The "coquillo" or nutsedge is found as a weed in cultivated fields in the Ojos Negros valley,
in Baja California.
It belongs to the genus Cyperus, of which about 900 species have been documented
throughout the world. Some are grown for food, fibers, and perfume; others are considered among
the world's worst weeds.
Two species are found in the Ojos Negros valley:
C. esculentus L. and C. rotundus L.
Based on the color of their flowers, C. esculentus L. is commonly known as
yellow nutsedge, and C. rotundus is known as purple nutsedge.
The nutsedge belongs to the sedge family (Cyperaceae), and to the genus flatsedge
(Cyperus L.). Its growth habit is graminoid, it is a perennial, apparently native to Eurasia,
and it is introduced in the United States. The two most important species are:
C. esculentus L. and C. rotundus L.
Other common names are: nutsedge, nutgrass, cocosedge, cocograss,
rednut sedge, coquito, and souchet rond.
There are five botanical varieties of Cyperus esculentus: four wild varieties (esculentus, leptostachyus,
macrostachyus, and hermanii) and one cultivated variety (sativus). This explains the
existence of two groups of plants which have similar morphology and name, but differ in application: one is a weed
and the other a crop.
The nuts (tubers) of the yellow nutsedge are widely
referred to as "chufa" nuts.
Yellow nutsedge is known as chufa, yellow nutgrass, Northern nutgrass, nutsedge,
earth almond, groundnut, tiger nut, zulu nut, rush nut, duck potato, or edible rush.
Purple nutsedge is known by one of more common names in different places,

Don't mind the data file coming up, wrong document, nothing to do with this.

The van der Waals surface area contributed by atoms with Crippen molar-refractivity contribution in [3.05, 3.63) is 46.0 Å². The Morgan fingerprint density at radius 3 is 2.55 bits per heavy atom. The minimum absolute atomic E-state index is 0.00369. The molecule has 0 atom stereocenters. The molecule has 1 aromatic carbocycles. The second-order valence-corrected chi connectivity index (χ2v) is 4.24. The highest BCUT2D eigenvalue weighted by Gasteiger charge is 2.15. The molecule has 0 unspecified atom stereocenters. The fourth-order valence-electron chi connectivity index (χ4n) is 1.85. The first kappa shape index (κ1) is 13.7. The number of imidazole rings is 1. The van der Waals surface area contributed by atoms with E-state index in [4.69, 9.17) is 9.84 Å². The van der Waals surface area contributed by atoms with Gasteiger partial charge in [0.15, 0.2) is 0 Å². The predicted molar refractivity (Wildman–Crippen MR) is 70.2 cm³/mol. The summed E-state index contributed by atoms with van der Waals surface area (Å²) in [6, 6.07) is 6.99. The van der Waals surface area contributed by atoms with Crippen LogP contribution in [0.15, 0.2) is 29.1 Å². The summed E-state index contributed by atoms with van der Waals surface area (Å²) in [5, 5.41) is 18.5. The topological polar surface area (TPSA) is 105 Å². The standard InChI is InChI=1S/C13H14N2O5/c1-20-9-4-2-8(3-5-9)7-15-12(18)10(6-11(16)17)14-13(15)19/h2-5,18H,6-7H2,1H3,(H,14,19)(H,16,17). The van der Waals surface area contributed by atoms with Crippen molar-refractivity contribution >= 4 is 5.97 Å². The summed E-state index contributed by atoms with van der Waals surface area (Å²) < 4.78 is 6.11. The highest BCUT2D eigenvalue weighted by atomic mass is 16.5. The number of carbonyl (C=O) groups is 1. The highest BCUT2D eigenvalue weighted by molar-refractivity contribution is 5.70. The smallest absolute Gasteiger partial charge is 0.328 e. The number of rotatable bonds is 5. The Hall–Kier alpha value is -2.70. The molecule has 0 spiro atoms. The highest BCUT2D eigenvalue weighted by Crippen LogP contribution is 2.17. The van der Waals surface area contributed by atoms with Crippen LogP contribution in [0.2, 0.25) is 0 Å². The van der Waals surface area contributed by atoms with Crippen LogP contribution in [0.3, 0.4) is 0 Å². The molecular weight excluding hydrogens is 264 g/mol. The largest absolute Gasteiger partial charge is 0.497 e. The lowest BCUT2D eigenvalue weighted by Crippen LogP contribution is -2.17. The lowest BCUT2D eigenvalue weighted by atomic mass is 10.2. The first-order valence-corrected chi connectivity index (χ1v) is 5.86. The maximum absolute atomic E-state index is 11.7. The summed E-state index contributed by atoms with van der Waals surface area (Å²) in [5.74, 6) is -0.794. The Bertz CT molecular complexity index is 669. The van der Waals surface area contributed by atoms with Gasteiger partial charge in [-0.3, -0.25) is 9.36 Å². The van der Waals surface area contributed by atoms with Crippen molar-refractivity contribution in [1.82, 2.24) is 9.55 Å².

including nutgrass, cocograss, "pakopako," "kili'o'opu,"
"chaguan humatag," "mustaka" or "musta" in Sanskrit, and "motha" in Hindustani.
The plant is listed as a noxious weed by the U.S. federal government,
and is considered a great menace to farmland in India. In Baja California, it is considered
a nuisance in La Trinidad valley and in the Ojos Negros and Maneadero valleys.
The use of yellow nutsedge has its origins in ancient Egypt. Chufa was one the first
domesticated crops, having been found in vases in the tombs of the ancient Egyptian
pharaohs. Chufa was widely used in Egypt and Sudan. Its dry tubers have been found in tombs from pre-dynastic times (4000 B.C.).
The Arabs introduced the plant
to Spain during the time of the Moorish kings (up to 1200 A.D.).
The Eastern Spanish province of Valencia was the best for growing chufa. There are written records from the 13th
century which mention the consumption of drink made from chufa (a predecessor to the horchata drink)
in the region of Valencia.
Yellow nutsedge occurs in most of the contiguous United States, where it now occurs
in both natural and weedy habitats. In Canada, it was found primarily in native
habitats prior to 1950.
Over the last 40 years, yellow nutsedge has become
weedy in cultivated fields. The spread of yellow nutsedge
may correspond to the increased use of selective herbicides.
1.3 Overall Characteristics
Nutsedges develop an extensive system of rhizomes, tubers, and roots.
Rhizomes produce tubers and basal bulbs that bear aerial roots.
Tubers store starch and have several buds that produce rhizomes,
which develop more basal bulbs and new plants. Roots often grow
to greater depths than tubers or rhizomes.
Rhizomes are slender, fleshy when young, and covered with scales.
Nutsedges reproduce vegetatively from tubers and by seed.
Tubers and seeds disperse with agricultural and nursery activities, soil movement,
and in water, especially flooding. Seeds also disperse with wind. Seeds and tubers germinate
in spring. Tubers develop to soil depths of approximately 32 cm, but most are in the top 20 cm.
One plant can produce hundreds to thousands of tubers in one season. Seed production can be high,
but viability is variable; in California, seed viability is typically low. One plant
can develop into a dense colony 3 m or more in diameter. Patch boundaries can increase by more
than 1 m per year.
A single tuber can produce nearly 2000 plants and 7000 tubers in one growing season.